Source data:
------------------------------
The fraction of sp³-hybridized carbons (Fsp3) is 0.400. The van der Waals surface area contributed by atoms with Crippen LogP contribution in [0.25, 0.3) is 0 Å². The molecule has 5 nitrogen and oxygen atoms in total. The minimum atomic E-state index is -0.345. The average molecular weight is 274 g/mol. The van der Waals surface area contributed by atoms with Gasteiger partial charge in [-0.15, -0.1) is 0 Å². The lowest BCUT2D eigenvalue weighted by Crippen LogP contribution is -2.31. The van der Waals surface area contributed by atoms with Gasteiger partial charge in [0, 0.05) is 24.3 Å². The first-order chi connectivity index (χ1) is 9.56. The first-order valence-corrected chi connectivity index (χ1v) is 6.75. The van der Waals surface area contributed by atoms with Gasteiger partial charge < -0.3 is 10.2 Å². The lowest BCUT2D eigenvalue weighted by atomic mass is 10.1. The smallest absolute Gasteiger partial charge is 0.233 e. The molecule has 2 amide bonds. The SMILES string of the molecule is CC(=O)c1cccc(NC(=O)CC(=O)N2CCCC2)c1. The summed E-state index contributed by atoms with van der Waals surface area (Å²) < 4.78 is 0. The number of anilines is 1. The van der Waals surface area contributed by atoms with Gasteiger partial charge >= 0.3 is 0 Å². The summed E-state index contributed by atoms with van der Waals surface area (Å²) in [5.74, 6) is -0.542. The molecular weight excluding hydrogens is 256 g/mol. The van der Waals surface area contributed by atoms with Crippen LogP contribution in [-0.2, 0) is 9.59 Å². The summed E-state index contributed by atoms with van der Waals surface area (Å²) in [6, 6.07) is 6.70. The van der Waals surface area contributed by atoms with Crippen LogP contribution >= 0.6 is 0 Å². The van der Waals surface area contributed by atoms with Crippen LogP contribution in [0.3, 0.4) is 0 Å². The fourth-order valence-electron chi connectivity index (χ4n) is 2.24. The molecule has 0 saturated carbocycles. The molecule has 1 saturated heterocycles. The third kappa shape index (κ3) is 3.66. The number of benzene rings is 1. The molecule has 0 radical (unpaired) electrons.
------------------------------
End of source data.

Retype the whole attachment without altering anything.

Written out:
The fraction of sp³-hybridized carbons (Fsp3) is 0.400. The van der Waals surface area contributed by atoms with Crippen LogP contribution in [0.25, 0.3) is 0 Å². The molecule has 5 nitrogen and oxygen atoms in total. The minimum atomic E-state index is -0.345. The average molecular weight is 274 g/mol. The van der Waals surface area contributed by atoms with Gasteiger partial charge in [-0.15, -0.1) is 0 Å². The lowest BCUT2D eigenvalue weighted by Crippen LogP contribution is -2.31. The van der Waals surface area contributed by atoms with Gasteiger partial charge in [0, 0.05) is 24.3 Å². The first-order chi connectivity index (χ1) is 9.56. The first-order valence-corrected chi connectivity index (χ1v) is 6.75. The van der Waals surface area contributed by atoms with Gasteiger partial charge < -0.3 is 10.2 Å². The lowest BCUT2D eigenvalue weighted by atomic mass is 10.1. The smallest absolute Gasteiger partial charge is 0.233 e. The molecule has 2 amide bonds. The SMILES string of the molecule is CC(=O)c1cccc(NC(=O)CC(=O)N2CCCC2)c1. The summed E-state index contributed by atoms with van der Waals surface area (Å²) < 4.78 is 0. The number of anilines is 1. The van der Waals surface area contributed by atoms with Gasteiger partial charge >= 0.3 is 0 Å². The summed E-state index contributed by atoms with van der Waals surface area (Å²) in [5.74, 6) is -0.542. The molecular weight excluding hydrogens is 256 g/mol. The van der Waals surface area contributed by atoms with Crippen LogP contribution in [-0.2, 0) is 9.59 Å². The summed E-state index contributed by atoms with van der Waals surface area (Å²) in [6, 6.07) is 6.70. The van der Waals surface area contributed by atoms with Crippen LogP contribution >= 0.6 is 0 Å². The van der Waals surface area contributed by atoms with Crippen LogP contribution in [0.3, 0.4) is 0 Å². The fourth-order valence-electron chi connectivity index (χ4n) is 2.24. The molecule has 0 saturated carbocycles. The molecule has 1 saturated heterocycles. The third kappa shape index (κ3) is 3.66. The number of benzene rings is 1. The molecule has 0 radical (unpaired) electrons.